Tuesday, 12 December 2017

Driving home for Christmas

So, although I can’t quite believe this, I’ve finished my first term at uni and am now back at home! (And currently enjoying the snow!!!)

The last eight weeks were probably the most exciting, most tiring, most incredible eight weeks I’ve experienced in a long time, and I guess I was quite reluctant to leave that all behind, despite wanting to see my family too.

And now that I’ve been back at home for about a week, I think I’m slowly adjusting to home life once again. Before term ended, I was worried that my family would have completely changed and moved on without me; I suppose I thought that, as I had changed so much, my family would have too. But actually, aside from a couple of minor things, I was amazed at how samey everything and everyone was. My sisters still sang the same little songs; my dad still told the same jokes; my mum still had the same caring smile. And the familiarity was really nice.

Something I’ve particularly enjoyed about being at home is my mum’s cooking. As the term went on, the dark circles got darker and the cooking more dubious (I may have indulged in a few ready meals 😉) and by the end, I’d completely forgotten what a vegetable was or why I should eat it. Getting reacquainted with my greens and having food cooked for me in an oven has been a true delight.

Although it was a really fun first term, it was also incredibly intense. The work load was constant and leisure time was quite rare. So I freely admit to thoroughly enjoying catching up my sleep and my boxsets. But, of course, the best thing is not having to worry about essay deadlines or feeling guilty for taking a break. I intend to fully enjoy the rest and relaxation that being at home brings!

However, I still do miss the excitement of uni life, whether it was going out or having a fun Shakespeare reading as a group. There is always something to do, or someone to chat to, and I guess I miss the feeling of something always happening. And it definitely feels weird without my new friends; I have got used to seeing them pretty much every day! But luckily, these days there are so many ways to stay in touch that in some ways it feels like I’m still there!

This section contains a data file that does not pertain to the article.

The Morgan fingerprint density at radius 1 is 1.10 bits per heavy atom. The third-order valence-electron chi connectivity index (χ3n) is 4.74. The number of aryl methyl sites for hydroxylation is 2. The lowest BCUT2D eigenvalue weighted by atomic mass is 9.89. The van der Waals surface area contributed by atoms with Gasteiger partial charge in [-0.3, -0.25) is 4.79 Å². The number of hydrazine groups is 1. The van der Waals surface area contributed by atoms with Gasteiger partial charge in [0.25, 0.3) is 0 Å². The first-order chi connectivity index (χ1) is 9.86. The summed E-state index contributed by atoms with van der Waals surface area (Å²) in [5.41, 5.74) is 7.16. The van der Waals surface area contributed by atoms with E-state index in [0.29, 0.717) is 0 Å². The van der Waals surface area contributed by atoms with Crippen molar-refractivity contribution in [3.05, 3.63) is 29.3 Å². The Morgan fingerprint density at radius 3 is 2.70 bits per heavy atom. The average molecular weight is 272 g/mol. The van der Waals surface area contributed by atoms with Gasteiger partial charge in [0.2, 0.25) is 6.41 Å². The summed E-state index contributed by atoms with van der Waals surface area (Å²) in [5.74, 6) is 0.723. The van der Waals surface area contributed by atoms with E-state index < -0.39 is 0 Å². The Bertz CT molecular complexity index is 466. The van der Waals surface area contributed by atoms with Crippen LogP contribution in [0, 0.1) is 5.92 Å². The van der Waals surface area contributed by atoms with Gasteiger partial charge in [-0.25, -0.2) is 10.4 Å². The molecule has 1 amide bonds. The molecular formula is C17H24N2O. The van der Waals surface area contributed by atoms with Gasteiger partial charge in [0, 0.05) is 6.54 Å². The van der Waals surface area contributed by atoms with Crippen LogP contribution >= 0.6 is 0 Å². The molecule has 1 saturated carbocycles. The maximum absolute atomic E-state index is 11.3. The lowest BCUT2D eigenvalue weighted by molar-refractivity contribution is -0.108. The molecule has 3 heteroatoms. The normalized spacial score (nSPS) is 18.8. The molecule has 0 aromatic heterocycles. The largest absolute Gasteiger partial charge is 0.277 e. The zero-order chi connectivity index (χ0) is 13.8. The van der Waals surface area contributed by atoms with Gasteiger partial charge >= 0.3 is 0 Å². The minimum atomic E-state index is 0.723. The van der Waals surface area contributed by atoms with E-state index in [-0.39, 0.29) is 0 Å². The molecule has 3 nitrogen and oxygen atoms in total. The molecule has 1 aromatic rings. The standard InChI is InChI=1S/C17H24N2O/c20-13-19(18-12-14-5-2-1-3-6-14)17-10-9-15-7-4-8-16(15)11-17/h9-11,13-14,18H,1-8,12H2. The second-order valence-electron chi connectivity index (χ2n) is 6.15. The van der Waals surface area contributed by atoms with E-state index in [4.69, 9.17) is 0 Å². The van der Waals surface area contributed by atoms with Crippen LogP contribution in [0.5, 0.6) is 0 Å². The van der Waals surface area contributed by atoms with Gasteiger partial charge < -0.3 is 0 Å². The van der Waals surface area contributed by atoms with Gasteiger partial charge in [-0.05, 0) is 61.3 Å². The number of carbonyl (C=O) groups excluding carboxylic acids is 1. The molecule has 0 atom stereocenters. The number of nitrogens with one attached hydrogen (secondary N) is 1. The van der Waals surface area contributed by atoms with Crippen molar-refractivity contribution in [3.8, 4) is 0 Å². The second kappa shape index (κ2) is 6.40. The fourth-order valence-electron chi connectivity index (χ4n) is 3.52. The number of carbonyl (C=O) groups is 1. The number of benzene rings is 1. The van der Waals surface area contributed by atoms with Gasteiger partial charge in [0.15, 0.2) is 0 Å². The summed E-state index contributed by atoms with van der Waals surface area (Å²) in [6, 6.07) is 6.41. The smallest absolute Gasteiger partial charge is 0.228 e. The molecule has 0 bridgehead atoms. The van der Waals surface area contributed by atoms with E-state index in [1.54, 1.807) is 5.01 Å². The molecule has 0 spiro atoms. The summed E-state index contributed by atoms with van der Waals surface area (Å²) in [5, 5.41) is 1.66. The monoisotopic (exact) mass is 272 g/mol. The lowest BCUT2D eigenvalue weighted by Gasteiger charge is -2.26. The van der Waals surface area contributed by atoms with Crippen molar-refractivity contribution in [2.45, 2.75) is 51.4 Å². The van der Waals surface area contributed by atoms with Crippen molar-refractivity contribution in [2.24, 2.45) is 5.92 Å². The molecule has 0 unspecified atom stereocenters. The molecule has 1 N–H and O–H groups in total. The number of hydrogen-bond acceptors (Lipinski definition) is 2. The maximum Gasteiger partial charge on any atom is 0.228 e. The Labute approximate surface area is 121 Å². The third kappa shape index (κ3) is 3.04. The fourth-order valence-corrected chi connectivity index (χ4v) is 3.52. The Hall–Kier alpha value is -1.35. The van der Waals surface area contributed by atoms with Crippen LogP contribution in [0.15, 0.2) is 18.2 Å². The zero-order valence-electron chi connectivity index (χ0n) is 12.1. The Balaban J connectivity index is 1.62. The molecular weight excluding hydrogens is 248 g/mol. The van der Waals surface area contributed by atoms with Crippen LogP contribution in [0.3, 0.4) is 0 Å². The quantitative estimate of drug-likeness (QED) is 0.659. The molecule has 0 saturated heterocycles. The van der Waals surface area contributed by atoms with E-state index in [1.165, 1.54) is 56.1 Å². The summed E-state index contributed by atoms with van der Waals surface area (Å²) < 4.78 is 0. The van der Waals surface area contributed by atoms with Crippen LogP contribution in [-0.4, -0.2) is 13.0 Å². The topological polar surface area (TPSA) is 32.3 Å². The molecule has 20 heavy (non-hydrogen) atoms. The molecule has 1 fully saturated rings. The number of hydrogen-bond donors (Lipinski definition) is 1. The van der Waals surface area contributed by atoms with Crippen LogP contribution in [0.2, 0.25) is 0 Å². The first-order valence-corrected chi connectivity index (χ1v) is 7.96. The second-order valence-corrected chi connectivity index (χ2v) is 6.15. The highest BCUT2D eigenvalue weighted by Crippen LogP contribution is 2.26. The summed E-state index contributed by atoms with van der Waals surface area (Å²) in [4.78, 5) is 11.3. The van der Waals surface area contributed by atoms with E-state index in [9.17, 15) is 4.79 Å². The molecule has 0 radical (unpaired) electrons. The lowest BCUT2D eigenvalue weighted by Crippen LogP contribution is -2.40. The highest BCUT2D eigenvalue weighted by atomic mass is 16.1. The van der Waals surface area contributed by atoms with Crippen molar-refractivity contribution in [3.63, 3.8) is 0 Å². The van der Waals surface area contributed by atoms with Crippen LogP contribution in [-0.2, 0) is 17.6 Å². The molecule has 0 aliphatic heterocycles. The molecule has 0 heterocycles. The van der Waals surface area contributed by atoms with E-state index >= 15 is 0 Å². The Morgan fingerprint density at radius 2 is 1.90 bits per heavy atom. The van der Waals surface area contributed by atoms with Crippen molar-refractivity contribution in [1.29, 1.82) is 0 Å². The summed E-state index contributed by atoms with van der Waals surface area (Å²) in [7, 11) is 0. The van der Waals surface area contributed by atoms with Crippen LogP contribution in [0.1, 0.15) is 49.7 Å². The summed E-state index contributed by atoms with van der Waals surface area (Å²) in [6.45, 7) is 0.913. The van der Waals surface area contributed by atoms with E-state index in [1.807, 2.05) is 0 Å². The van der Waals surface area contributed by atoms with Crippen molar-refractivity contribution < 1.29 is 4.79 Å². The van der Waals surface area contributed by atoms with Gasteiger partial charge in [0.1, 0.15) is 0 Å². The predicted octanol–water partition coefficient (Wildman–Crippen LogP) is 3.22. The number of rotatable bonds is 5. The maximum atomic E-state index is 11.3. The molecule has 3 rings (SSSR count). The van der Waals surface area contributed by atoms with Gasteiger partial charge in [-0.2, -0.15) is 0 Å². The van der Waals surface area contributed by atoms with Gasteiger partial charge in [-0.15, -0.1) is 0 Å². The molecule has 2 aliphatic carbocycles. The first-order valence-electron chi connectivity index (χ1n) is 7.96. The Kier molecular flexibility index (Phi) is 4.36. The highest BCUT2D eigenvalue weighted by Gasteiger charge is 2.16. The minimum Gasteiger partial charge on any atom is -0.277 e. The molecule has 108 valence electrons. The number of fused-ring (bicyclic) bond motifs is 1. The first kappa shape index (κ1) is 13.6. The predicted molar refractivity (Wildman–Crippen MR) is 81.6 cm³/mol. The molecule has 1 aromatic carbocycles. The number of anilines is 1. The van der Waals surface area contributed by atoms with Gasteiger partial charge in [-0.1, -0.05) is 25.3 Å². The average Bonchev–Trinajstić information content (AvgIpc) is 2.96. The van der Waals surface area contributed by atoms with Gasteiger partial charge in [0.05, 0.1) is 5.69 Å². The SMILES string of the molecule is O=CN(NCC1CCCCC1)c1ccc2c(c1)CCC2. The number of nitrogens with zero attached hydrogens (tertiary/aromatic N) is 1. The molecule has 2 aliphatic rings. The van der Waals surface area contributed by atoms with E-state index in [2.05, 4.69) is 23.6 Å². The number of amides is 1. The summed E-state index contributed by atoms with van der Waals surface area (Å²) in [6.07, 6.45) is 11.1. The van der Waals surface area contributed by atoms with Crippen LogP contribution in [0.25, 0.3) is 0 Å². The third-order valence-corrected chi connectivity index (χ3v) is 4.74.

Obviously getting used to being at home is a little tricky, particularly now that I’ve got used to doing everything for myself. But so far I’m rather enjoying being taken care of by my family and I think it’s definitely nice to be back!

Enia x

Friday, 8 December 2017

Different path, same destination

It’s an exciting time as you consider your future, but don’t forget to consider all your options. Higher and degree apprenticeships are a different pathway to following the traditional route of going to university as a full-time student. They offer all the benefits of higher education, as well as the competitive advantage of gaining valuable work experience while completing your degree. You will not only be learning, but earning a salary, from day one. Your tuition fees are paid for by your employer and the government, so you will not be expected to pay any tuition fees or apply for a student loan.

Universities work in partnership with employers to develop and deliver these apprenticeships, which combine university study and on-the-job training. This unique blend of work and university life gives apprentices not only the skills to succeed in their job, but also cultural and social experiences which will serve them well in their career.

Many prestigious and recognisable brands offer a range of vacancies across a broad cross-section of industries, in areas like engineering, aerospace, cyber security, nuclear science, business management, data analysis, HR, finance, and media. These opportunities are available across England, including areas such as Newcastle, Salford, Derby, Birmingham, Bristol, Plymouth, London, and Bournemouth.

Higher apprenticeships cover all levels, from Level 4 through to Level 7, including a variety of job roles in different sectors. Levels 4 to 7 are equivalent to a foundation degree and above. A degree apprenticeship is at Levels 6 and 7, and includes a full bachelor’s (Level 6) or master’s (Level 7) degree, or equivalent professional qualification.

Securing a higher or degree apprenticeship is a competitive process. Some jobs will have a lot of applicants, so it is important to stand out from the crowd. You may have to attend an assessment centre as part of the selection process. You will be working full-time, and fitting in the equivalent of a full-time degree alongside it, so you’ll need to be committed. It might take a bit longer than studying full-time – for example, four years instead of three – but you’ll achieve the same degree.

The number of available apprenticeship roles at higher and degree level continues to grow. Seeing the many opportunities now available is a very exciting prospect. More and more apprentices will be achieving the high level skills our economy needs to compete, while employers benefit from employees with both the practical skills and degree-level knowledge required for their chosen professions.